- Nurturing emotional connections in business can help prospects turn into customers.
- Reviewing common archetypes, such as nostalgia and enhancement, helps shape current and future marketing efforts.
- Find out what emotional motivators make up most of your target market and use strategies to form personalized connections.
Emotions are the driving force behind most buying decisions.
According to the Small Business Administration, “creating strong emotions – either positive or negative – can help build a bond between your customers and your business,” which is definitely a goal all businesses share. Positive emotions are vital to a good retail customer experience as a loyal customer is more likely to recommend your business than a one-time customer.
A brand’s connection with consumers’ emotions, also known as brand intimacy, directly affects the growth of its business. Brand intimacy encourages bonds that are reciprocal and are deepened by emotions. The user must have engaged with or repeatedly tried a brand before a connection is expected.
Brand intimacy model
A strong emotional connection is determined by the degree of overall positive feelings a customer has toward a brand and the extent to which a person associates the brand with key attributes. Some of the patterns or markers of such intimacy are fulfillment (when your brand delivers service that exceeds expectations), identity, nostalgia, indulgence, ritual and enhancement.
There are various stages that reveal the degrees of brand intimacy with customers: Sharing is when the user and a brand engage and interact. In the bonding stage, acceptance and trust are established when an attachment is created, and the relationship between a user and a brand becomes more significant and committed. Fusing is when a person and a brand are inexorably linked and co-identified. The identities of the person and the brand have merged and become a form of mutual expression.
Marketing agency MBLM developed a model, which measures brand level intimacy and assigns a brand intimacy quotient. A first step is building strong emotional connections with the customer. This can be achieved by investing in any of the six archetypes or characters of bonds.
- Fulfillment: Meeting a customer’s needs beyond their expectations. This positions your brand as one that overdelivers.
- Identity: Creating an aspirational image that resonates deeply with consumers. Customers identify as a group and feel the brand represents them.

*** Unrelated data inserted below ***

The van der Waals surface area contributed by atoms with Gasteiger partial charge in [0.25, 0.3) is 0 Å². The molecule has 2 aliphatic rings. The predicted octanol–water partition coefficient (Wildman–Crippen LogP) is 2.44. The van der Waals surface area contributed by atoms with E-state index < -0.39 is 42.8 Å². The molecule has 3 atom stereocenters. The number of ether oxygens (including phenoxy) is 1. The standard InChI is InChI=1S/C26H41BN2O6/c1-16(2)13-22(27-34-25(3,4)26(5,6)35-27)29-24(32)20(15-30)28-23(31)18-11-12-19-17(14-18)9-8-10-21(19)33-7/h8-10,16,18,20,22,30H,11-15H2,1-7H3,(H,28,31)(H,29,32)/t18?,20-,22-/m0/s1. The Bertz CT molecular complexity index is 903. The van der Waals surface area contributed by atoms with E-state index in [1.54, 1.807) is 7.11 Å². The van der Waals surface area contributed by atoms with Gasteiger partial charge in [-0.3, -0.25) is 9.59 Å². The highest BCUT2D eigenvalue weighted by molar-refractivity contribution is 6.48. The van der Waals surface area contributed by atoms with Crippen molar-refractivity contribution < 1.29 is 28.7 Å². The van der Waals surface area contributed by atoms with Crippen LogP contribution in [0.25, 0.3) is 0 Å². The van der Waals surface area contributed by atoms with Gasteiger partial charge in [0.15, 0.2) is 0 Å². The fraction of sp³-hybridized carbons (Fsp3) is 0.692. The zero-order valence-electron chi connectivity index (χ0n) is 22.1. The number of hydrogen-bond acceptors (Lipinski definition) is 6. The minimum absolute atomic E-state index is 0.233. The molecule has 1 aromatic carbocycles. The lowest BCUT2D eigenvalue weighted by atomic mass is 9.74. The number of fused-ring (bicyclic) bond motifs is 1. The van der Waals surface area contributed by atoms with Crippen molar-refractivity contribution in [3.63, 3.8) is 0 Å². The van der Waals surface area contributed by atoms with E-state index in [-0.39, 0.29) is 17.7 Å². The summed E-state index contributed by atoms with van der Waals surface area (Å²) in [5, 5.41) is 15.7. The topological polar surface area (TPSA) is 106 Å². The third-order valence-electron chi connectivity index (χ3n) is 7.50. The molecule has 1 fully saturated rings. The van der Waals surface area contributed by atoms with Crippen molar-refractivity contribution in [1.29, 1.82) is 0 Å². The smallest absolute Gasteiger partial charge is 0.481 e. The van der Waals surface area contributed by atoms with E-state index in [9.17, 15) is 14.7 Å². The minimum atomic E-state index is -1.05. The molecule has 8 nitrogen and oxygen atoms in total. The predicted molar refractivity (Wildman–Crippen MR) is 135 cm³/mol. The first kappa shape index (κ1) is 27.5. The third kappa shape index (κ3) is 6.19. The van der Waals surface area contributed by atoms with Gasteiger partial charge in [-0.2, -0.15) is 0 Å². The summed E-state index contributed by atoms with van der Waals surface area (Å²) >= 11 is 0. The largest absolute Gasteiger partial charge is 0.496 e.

- Enhancement: Helping customers become better, smarter and more capable through using your brand. This reinforces your brand reputation and makes consumers even more connected to your brand.
- Ritual: Making your brand part of the daily routine of your readers. Think of the blog that you read daily and consider how you feel about the brand. Certainly, the connection is far more intimate than a blog you visit randomly.
- Nostalgia: Evoking the memories customers have of your brand is a sure way to make the connection deeper. This is particularly effective if a brand had been part of a customer’s childhood.
- Indulgence: Creating a relationship around fun and gratifying experiences. Consider your to-do activities in your moments of bliss and reflect on the brands you interact with.
Best practices for small businesses
One of the easiest ways to connect with your customers is to read body language, ask questions, pay attention and offer concise solutions at any point of contact. This is especially important in the sharing stage. If consumers feel you are not invested enough in solving their problems, they won’t be moved into a relationship.
The best way to send a brand to oblivion is to lose it a sea of sameness. Gone are the days when outlandish corporate-speak was the trade of the market. Today’s consumers expect a brand to connect with them in an instinctive human way. Doing these means finding and pushing your brand’s uniqueness in non-intrusive ways.
Take, for example, the #LiveOutside ad created by Jansport regarding the outdoor culture showcasing street artists painting bare walls in cities around the world and posting on JanSport’s social media channels.
Identify what drives the customers.
The Harvard Business Review details 10 emotional motivators for customers. Zeroing in on what emotionally motivates your target market helps nurture an emotional connection. As an example, many customers may want to be perceived as unique and special. Marketing efforts, in this case, should be extremely personalized with associates making themselves readily available to meet client needs.
Show your caring side.
Companies that act tone-deaf during key moments in our history can be a major turnoff to customers looking for an emotional connection with their brands. Brands don’t have to become political, but they do want to demonstrate their human sides. Participating in relief efforts or donating to disaster recovery efforts are just two examples.
Connect whenever possible.
When interacting with customers always put yourself in their shoes. What’s important to them? How can you talk in their “language”? Be willing to connect with customers both in person and through outlets like social media.
If you look at the six archetypes the MLBM study identifies, you would find that it would be nearly impossible for a brand to score for any of those points without strong storytelling. Timepiece brands use storytelling to build strong traditions around their products. No matter how big or small or the brand is, we see storytelling playing a pivotal role in building brand intimacy.
Understanding the variables that enable brand intimacy should be given priority. By consistently investing in any of the six characters of bonds, you can guide your customers from the sharing to the fusing stage, where they become brand ambassadors.